Seoul: Both surgical and cotton masks were found to be ineffective for preventing the dissemination of SARS-CoV-2 (coronavirus) from the coughs of patients with COVID-19, according to a new study.
The study, published in the journal Annals of Internal Medicine, conducted at two hospitals in Seoul, South Korea, found that when COVID-19 patients coughed into either type of mask, droplets of virus were released to the environment and external mask surface.
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During respiratory viral infection, face masks are thought to prevent transmission, leading health care experts to recommend their use during the COVID-19 pandemic.
With a shortage of both N95 and surgical masks, which have been shown to prevent the spread of influenza virus, cotton masks have gained interest as a substitute.
However, it is not known if masks worn by patients with COVID-19 prevent contamination of the environment.
Researchers from University of Ulsan College of Medicine in South Korea instructed four patients with COVID-19 to cough five times each onto a petri dish while wearing the following sequence of masks: no mask, surgical mask, cotton mask, and again with no mask.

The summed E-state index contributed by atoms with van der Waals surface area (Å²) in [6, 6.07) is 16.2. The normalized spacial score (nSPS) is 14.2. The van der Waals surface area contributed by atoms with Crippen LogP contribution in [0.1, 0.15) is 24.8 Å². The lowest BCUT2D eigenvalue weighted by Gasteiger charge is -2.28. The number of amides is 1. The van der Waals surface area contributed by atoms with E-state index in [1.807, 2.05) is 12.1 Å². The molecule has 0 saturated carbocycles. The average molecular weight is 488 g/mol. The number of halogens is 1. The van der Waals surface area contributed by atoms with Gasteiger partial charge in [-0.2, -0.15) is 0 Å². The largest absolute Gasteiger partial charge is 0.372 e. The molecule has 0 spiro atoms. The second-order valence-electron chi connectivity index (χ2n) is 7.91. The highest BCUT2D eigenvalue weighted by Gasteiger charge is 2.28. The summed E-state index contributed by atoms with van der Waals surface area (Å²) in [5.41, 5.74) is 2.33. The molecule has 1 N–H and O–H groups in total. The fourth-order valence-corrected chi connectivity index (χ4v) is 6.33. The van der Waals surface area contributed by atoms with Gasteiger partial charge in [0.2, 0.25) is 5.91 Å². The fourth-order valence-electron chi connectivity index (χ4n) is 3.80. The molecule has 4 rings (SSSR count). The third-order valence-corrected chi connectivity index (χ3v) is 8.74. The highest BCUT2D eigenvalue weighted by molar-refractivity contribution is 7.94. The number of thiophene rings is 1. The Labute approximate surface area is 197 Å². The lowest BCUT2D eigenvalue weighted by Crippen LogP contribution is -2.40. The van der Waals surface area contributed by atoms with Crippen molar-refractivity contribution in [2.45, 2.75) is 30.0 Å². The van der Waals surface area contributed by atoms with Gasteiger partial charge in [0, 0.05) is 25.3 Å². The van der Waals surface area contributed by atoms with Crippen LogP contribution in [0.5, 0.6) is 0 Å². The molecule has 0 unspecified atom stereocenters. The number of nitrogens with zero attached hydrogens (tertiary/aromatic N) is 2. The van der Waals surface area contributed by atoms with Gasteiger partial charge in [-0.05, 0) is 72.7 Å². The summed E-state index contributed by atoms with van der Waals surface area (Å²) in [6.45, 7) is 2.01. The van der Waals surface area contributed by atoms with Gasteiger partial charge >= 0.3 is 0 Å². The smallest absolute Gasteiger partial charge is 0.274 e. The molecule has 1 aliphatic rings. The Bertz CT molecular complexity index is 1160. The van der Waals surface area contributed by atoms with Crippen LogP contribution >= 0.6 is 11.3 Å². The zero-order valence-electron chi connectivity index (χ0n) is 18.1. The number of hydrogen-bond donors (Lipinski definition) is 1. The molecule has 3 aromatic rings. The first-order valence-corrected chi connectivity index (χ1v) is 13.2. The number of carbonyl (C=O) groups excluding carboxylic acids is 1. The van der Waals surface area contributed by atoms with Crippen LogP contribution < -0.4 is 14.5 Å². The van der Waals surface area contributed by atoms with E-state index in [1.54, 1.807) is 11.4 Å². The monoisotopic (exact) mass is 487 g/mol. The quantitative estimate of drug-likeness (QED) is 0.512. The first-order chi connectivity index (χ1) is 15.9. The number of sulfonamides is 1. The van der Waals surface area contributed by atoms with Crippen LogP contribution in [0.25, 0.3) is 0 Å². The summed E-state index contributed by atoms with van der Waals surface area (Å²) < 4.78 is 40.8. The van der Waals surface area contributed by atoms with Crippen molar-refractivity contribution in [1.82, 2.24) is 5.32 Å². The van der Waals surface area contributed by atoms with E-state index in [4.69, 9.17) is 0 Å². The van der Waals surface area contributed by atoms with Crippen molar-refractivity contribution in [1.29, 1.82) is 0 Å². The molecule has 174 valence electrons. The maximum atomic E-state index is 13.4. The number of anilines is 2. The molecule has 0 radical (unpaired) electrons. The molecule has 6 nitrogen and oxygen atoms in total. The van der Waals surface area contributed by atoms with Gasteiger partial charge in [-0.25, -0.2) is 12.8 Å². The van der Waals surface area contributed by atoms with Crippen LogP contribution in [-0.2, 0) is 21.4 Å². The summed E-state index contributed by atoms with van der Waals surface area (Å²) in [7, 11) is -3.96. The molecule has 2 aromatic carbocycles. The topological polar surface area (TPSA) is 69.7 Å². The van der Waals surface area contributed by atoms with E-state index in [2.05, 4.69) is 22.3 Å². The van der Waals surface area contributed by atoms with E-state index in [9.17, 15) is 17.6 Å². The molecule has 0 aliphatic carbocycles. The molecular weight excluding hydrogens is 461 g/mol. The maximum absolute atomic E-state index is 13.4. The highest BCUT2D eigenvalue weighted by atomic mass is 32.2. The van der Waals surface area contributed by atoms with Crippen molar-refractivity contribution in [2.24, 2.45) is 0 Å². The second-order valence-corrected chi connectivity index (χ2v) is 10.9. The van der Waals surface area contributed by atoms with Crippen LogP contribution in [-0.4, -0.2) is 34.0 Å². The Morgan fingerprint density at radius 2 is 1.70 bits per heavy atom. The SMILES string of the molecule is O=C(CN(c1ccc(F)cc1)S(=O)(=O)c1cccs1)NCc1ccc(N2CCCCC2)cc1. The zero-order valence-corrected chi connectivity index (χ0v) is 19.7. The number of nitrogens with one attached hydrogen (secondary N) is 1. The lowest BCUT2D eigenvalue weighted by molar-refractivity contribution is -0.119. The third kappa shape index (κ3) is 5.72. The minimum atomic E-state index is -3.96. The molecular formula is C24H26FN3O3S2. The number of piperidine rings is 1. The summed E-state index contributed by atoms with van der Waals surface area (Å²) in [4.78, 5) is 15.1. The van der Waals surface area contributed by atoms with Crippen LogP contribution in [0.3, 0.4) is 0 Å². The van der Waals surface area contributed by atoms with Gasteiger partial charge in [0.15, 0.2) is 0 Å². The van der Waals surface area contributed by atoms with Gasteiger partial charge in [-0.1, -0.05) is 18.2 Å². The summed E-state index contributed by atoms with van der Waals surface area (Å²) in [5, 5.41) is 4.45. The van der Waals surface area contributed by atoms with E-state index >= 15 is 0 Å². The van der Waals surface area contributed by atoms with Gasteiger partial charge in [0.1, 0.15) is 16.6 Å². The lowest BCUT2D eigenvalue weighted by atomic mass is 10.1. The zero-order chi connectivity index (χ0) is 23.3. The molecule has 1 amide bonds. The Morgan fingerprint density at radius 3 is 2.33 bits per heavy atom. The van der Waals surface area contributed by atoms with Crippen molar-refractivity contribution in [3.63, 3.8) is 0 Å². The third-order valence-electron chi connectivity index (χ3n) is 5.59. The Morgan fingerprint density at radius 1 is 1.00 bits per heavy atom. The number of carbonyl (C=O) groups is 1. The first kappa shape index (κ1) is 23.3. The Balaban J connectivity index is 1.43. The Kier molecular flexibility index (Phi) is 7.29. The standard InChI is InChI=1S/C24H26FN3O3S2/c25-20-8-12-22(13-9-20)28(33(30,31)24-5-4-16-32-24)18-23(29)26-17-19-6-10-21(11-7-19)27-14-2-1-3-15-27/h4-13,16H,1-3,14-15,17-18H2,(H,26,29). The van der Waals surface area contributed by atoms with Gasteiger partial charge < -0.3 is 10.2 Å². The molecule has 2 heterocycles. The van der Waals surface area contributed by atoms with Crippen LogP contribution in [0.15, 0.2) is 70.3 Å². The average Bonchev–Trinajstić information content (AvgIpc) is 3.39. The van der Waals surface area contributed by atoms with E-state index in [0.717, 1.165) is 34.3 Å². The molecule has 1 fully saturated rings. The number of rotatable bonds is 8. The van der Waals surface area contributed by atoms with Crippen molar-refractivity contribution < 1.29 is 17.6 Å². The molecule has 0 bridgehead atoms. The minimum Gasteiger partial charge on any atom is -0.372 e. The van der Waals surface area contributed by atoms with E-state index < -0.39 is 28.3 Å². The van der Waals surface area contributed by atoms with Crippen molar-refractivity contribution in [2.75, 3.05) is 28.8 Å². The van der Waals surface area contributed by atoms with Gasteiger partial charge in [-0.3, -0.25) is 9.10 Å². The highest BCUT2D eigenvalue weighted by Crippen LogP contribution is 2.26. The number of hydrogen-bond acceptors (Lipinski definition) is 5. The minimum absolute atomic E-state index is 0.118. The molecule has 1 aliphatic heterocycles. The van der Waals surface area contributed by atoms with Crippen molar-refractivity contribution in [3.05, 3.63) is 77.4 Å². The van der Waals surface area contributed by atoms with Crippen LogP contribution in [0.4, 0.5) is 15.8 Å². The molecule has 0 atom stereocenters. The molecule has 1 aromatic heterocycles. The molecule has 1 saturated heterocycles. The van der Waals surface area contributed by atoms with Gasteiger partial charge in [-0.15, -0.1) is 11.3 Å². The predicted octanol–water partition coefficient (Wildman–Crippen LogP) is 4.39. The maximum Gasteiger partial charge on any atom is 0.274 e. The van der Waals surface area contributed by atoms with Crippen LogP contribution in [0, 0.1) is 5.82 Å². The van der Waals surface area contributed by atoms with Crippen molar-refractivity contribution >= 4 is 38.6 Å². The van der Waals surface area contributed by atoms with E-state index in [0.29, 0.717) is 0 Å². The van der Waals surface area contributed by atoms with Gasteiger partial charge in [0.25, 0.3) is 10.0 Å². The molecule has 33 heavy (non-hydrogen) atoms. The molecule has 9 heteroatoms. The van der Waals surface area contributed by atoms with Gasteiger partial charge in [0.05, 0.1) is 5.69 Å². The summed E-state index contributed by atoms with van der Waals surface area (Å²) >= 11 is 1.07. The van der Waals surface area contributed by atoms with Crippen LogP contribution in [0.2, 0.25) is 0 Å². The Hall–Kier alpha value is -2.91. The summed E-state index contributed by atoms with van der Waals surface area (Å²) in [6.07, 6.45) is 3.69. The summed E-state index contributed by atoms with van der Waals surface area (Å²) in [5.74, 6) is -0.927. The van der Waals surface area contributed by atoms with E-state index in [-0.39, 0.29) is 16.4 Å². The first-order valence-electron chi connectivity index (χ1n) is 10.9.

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Mask surfaces were swabbed with aseptic Dacron swabs in the following sequence: the outer surface of a surgical mask, the inner surface of a surgical mask, the outer surface of the cotton mask, and the inner surface of the cotton mask.
The researchers found SARS COV-2 on all surfaces.
These findings suggest that recommendations to wear face masks to prevent the spread of COVID-19 may not be effective.
"In conclusion, both surgical and cotton masks seem to be ineffective in preventing the dissemination of SARS–CoV-2 from the coughs of patients with COVID-19 to the environment and external mask surface," the researchers noted.
(With Inputs From IANS)